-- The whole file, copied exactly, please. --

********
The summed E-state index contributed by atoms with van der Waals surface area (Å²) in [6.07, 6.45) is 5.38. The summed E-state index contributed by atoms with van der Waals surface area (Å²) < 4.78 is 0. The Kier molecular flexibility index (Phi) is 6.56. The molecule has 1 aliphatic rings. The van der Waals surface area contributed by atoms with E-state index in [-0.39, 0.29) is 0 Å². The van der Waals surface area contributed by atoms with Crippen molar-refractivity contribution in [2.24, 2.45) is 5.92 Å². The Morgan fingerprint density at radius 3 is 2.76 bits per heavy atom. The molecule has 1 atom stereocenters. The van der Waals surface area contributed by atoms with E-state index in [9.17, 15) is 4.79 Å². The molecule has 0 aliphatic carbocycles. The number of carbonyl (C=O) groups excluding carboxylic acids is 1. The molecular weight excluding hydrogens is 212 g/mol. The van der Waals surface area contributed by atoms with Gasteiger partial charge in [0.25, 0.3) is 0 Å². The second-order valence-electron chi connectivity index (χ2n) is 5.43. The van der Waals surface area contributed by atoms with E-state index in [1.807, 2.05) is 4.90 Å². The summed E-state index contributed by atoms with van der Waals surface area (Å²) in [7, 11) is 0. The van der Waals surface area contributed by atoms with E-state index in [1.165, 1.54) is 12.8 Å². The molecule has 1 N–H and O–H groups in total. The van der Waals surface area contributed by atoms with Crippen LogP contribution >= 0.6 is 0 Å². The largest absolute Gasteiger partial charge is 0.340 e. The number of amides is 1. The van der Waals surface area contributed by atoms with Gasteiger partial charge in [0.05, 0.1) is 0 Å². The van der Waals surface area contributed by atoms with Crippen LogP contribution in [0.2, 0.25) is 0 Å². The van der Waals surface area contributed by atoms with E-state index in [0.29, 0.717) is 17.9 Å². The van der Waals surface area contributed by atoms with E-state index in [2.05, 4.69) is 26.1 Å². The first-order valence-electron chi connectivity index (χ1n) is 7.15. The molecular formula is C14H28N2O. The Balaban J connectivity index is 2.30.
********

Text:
The summed E-state index contributed by atoms with van der Waals surface area (Å²) in [6.07, 6.45) is 5.38. The summed E-state index contributed by atoms with van der Waals surface area (Å²) < 4.78 is 0. The Kier molecular flexibility index (Phi) is 6.56. The molecule has 1 aliphatic rings. The van der Waals surface area contributed by atoms with E-state index in [-0.39, 0.29) is 0 Å². The van der Waals surface area contributed by atoms with Crippen molar-refractivity contribution in [2.24, 2.45) is 5.92 Å². The Morgan fingerprint density at radius 3 is 2.76 bits per heavy atom. The molecule has 1 atom stereocenters. The van der Waals surface area contributed by atoms with E-state index in [9.17, 15) is 4.79 Å². The molecule has 0 aliphatic carbocycles. The number of carbonyl (C=O) groups excluding carboxylic acids is 1. The molecular weight excluding hydrogens is 212 g/mol. The van der Waals surface area contributed by atoms with Gasteiger partial charge in [0.25, 0.3) is 0 Å². The second-order valence-electron chi connectivity index (χ2n) is 5.43. The van der Waals surface area contributed by atoms with E-state index in [1.807, 2.05) is 4.90 Å². The summed E-state index contributed by atoms with van der Waals surface area (Å²) in [7, 11) is 0. The van der Waals surface area contributed by atoms with E-state index in [1.165, 1.54) is 12.8 Å². The molecule has 1 N–H and O–H groups in total. The van der Waals surface area contributed by atoms with Crippen LogP contribution >= 0.6 is 0 Å². The largest absolute Gasteiger partial charge is 0.340 e. The number of amides is 1. The van der Waals surface area contributed by atoms with Gasteiger partial charge in [0.05, 0.1) is 0 Å². The van der Waals surface area contributed by atoms with Crippen LogP contribution in [0.2, 0.25) is 0 Å². The van der Waals surface area contributed by atoms with E-state index in [0.29, 0.717) is 17.9 Å². The van der Waals surface area contributed by atoms with E-state index in [2.05, 4.69) is 26.1 Å². The first-order valence-electron chi connectivity index (χ1n) is 7.15. The molecular formula is C14H28N2O. The Balaban J connectivity index is 2.30.